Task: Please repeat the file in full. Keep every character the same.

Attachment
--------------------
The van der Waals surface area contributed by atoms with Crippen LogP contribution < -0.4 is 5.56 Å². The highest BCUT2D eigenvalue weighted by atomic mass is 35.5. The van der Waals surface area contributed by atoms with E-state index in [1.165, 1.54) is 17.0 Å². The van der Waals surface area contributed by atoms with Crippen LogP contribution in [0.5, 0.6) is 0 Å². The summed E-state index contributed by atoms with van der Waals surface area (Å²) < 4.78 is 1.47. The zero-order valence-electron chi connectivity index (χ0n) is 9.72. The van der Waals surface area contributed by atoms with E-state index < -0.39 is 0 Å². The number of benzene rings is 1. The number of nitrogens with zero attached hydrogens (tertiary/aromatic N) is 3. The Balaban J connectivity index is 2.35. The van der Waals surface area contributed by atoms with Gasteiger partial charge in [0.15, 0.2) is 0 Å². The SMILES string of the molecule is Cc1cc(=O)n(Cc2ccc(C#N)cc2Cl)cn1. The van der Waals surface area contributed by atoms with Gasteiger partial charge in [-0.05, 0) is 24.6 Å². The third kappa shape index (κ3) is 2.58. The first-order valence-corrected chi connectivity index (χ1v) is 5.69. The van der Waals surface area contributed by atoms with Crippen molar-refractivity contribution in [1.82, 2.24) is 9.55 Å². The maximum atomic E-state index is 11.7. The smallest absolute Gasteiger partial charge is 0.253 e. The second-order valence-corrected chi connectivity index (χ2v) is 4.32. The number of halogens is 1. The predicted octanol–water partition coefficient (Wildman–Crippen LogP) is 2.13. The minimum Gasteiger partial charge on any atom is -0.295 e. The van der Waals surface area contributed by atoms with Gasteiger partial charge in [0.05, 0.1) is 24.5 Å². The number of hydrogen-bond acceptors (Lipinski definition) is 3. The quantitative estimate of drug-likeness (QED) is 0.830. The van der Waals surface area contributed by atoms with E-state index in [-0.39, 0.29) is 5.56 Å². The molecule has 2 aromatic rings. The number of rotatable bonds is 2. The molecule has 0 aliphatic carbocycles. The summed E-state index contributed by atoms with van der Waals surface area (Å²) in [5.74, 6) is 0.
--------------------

The van der Waals surface area contributed by atoms with Crippen LogP contribution < -0.4 is 5.56 Å². The highest BCUT2D eigenvalue weighted by atomic mass is 35.5. The van der Waals surface area contributed by atoms with E-state index in [1.165, 1.54) is 17.0 Å². The van der Waals surface area contributed by atoms with Crippen LogP contribution in [0.5, 0.6) is 0 Å². The summed E-state index contributed by atoms with van der Waals surface area (Å²) < 4.78 is 1.47. The zero-order valence-electron chi connectivity index (χ0n) is 9.72. The van der Waals surface area contributed by atoms with E-state index < -0.39 is 0 Å². The number of benzene rings is 1. The number of nitrogens with zero attached hydrogens (tertiary/aromatic N) is 3. The Balaban J connectivity index is 2.35. The van der Waals surface area contributed by atoms with Gasteiger partial charge in [0.15, 0.2) is 0 Å². The SMILES string of the molecule is Cc1cc(=O)n(Cc2ccc(C#N)cc2Cl)cn1. The van der Waals surface area contributed by atoms with Gasteiger partial charge in [-0.05, 0) is 24.6 Å². The third kappa shape index (κ3) is 2.58. The first-order valence-corrected chi connectivity index (χ1v) is 5.69. The van der Waals surface area contributed by atoms with Crippen molar-refractivity contribution in [1.82, 2.24) is 9.55 Å². The maximum atomic E-state index is 11.7. The smallest absolute Gasteiger partial charge is 0.253 e. The second-order valence-corrected chi connectivity index (χ2v) is 4.32. The number of halogens is 1. The predicted octanol–water partition coefficient (Wildman–Crippen LogP) is 2.13. The minimum Gasteiger partial charge on any atom is -0.295 e. The van der Waals surface area contributed by atoms with Gasteiger partial charge in [0.05, 0.1) is 24.5 Å². The number of hydrogen-bond acceptors (Lipinski definition) is 3. The quantitative estimate of drug-likeness (QED) is 0.830. The van der Waals surface area contributed by atoms with E-state index in [-0.39, 0.29) is 5.56 Å². The molecule has 2 aromatic rings. The number of rotatable bonds is 2. The molecule has 0 aliphatic carbocycles. The summed E-state index contributed by atoms with van der Waals surface area (Å²) in [5.74, 6) is 0.